Lucy Bronze expects women’s football to go from strength to strength in England following the Lionesses’ stunning success at Euro 2022.
The right-back admits the past week has been a blur as she and her team-mates have celebrated their tournament victory.
The triumph, sealed by beating Germany in the final after extra time at Wembley on July 31, has brought unprecedented attention to the women’s game in the UK.
Bronze has seen the game’s profile grow considerably during her career and is confident that will continue.
The 30-year-old told the PA news agency: “It’s been over a week now but it still feels like it was yesterday. They’re memories that will live at the forefront of our brains for the rest of our lives.
“Women’s football, when I started, was quite low in terms of funding and crowds. We’ve had to build it up a lot.
“I’m so happy I’ve been part of this journey where I’ve seen it at the very bottom and come to the very top, winning a major tournament with England.
“To have the perspective and see how everything has changed and for the good of the game – to have been a small part of that is amazing.
“The Women’s Super League is going from strength to strength and, as an England team, the FA continue to push us and want us to do better.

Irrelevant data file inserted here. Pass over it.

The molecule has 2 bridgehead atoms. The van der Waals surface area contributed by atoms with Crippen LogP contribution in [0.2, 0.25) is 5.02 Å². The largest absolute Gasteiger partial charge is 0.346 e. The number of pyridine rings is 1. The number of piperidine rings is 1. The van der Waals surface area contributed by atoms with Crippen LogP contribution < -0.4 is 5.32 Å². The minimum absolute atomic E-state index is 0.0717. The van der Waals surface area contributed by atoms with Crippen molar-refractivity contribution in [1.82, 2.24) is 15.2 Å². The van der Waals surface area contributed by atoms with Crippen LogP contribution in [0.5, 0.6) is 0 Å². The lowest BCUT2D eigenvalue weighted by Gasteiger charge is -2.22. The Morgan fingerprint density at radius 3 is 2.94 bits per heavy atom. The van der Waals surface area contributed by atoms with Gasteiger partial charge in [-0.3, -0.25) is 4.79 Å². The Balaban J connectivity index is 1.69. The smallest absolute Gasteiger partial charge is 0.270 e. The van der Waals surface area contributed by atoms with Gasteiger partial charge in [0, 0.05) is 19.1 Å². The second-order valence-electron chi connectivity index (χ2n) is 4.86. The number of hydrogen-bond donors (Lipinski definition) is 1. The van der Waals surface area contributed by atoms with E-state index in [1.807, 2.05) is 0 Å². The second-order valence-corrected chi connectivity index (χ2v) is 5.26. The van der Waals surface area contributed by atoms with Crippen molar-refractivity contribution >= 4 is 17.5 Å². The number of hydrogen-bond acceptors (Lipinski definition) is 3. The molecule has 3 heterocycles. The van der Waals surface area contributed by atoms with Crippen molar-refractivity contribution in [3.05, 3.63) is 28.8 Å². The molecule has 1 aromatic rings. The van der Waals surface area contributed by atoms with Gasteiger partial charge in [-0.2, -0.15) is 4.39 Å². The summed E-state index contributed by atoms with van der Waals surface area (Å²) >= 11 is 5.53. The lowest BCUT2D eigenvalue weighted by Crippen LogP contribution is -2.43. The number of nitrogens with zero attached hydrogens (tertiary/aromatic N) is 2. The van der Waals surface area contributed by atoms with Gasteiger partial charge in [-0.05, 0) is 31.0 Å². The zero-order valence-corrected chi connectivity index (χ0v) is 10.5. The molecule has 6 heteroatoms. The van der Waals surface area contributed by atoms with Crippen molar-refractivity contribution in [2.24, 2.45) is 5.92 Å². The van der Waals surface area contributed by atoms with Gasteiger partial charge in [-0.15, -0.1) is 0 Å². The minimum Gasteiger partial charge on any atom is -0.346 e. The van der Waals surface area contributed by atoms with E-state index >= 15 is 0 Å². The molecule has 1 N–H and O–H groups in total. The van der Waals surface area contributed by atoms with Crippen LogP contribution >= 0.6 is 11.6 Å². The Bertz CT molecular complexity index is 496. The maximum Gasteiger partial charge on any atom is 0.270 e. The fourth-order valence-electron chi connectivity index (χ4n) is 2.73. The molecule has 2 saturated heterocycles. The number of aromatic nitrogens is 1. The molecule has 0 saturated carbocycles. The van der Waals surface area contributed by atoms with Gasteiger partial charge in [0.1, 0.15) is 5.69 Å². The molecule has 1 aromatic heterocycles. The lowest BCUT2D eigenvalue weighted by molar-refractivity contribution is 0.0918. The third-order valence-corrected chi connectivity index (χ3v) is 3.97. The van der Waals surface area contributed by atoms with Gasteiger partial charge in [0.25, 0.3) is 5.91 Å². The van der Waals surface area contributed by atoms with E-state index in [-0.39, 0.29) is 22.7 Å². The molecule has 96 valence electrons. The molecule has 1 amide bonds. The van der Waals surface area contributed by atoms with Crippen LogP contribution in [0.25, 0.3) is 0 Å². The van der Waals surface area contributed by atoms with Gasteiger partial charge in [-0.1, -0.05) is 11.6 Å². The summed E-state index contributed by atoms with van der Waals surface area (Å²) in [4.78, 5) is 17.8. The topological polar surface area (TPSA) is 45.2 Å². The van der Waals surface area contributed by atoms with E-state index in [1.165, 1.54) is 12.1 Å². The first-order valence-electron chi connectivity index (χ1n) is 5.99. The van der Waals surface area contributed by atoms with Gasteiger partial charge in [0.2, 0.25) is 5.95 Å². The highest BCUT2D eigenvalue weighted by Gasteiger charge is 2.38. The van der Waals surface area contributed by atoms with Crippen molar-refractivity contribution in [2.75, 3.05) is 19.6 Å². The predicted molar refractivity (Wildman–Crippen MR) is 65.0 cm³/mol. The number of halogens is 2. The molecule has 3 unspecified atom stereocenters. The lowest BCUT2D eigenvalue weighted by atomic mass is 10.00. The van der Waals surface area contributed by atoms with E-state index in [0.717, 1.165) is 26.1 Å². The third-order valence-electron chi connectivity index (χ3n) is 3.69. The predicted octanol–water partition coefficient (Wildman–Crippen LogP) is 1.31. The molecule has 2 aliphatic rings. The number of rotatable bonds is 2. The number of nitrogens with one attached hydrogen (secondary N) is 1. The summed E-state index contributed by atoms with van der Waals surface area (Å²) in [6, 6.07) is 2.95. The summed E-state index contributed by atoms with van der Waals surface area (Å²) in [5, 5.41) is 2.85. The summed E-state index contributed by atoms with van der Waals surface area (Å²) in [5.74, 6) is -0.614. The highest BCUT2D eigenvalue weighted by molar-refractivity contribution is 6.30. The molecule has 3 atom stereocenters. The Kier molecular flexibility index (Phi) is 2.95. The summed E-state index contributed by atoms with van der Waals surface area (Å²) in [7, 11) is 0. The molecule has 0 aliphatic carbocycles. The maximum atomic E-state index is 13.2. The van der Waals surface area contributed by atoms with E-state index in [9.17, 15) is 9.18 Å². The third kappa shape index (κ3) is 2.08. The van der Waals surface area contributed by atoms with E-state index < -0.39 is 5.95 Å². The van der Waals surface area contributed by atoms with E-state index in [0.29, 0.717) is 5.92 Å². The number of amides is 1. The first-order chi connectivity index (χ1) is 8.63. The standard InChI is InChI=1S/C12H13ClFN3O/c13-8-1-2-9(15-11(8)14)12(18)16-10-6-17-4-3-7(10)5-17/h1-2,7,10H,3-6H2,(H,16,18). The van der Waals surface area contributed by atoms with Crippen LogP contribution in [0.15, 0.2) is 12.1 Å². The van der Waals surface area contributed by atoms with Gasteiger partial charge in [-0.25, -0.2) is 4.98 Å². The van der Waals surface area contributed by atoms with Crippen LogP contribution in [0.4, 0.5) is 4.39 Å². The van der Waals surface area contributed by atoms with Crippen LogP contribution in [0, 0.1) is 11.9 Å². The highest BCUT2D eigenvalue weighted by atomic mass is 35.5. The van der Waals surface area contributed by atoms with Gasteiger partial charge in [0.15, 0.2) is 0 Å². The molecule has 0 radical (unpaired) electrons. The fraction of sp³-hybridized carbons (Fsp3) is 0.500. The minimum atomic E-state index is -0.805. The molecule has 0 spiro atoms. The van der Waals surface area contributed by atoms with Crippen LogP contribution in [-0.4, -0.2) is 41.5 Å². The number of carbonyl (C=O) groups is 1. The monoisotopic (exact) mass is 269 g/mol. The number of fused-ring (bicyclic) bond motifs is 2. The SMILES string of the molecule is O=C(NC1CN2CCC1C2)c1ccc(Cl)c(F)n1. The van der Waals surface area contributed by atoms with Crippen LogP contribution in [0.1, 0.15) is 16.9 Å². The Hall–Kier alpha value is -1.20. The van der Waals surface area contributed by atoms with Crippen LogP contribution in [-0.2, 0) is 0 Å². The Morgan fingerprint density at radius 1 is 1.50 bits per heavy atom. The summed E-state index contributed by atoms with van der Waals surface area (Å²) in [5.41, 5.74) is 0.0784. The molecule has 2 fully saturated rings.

“We’ve got great young players coming through and we can see now the media and sponsors are more behind us. That will help grow the game as well.
“As long as everyone carries on being on board with it, and we carry on performing on the pitch, there is no reason why we can’t keep continuing this legacy we have kicked off by winning the tournament.”
Bronze, who started every game at the Euros and teed up Chloe Kelly’s winner in the final, has enjoyed glittering career at club level. Her honours include WSL wins with both Liverpool and Manchester City as well as Champions League success with Lyon. She also won FIFA’s women’s world player of year award in 2020 and is joining Barcelona next season.
Euros glory with the Lionesses, however, beats the lot.
“It’s definitely got to be at the top,” she said. “From a young age, the first thing I could really think of was wanting to play for England, wanting to win a trophy.
“To have finally done that after several tournaments being so close and to do it in the fashion we have done – there is no better way to do it than at home, at Wembley, against the Germans.”
Bronze was speaking at the National Football Museum in Manchester to mark the ‘activation’ of a project with Lego, in which children’s groups are invited to participate in activities.
As part of the partnership, the museum will display a full-size replica of the Euros trophy built with 2,944 Lego bricks.
The museum also opened a new exhibition dedicated to the history of the women’s game this summer.
Entitled ‘Crossing the Line’, the exhibition chronicles the game’s early growth, the effects on it of the Football Association’s de facto ban in 1921, its survival and its resurgence in recent decades.
Split into halves focusing on history and the present day, it runs until the end of the year.
Bronze said: “With Lego, we’re challenging the gender stereotypes – similar to what we do in women’s football – and just encouraging kids to be creative.
“And being at the museum, the exhibition goes along with that, showing the history of what women’s football has had to overcome and why it is so important that we celebrate every win – not just the trophies – but every win we have in women’s football.”
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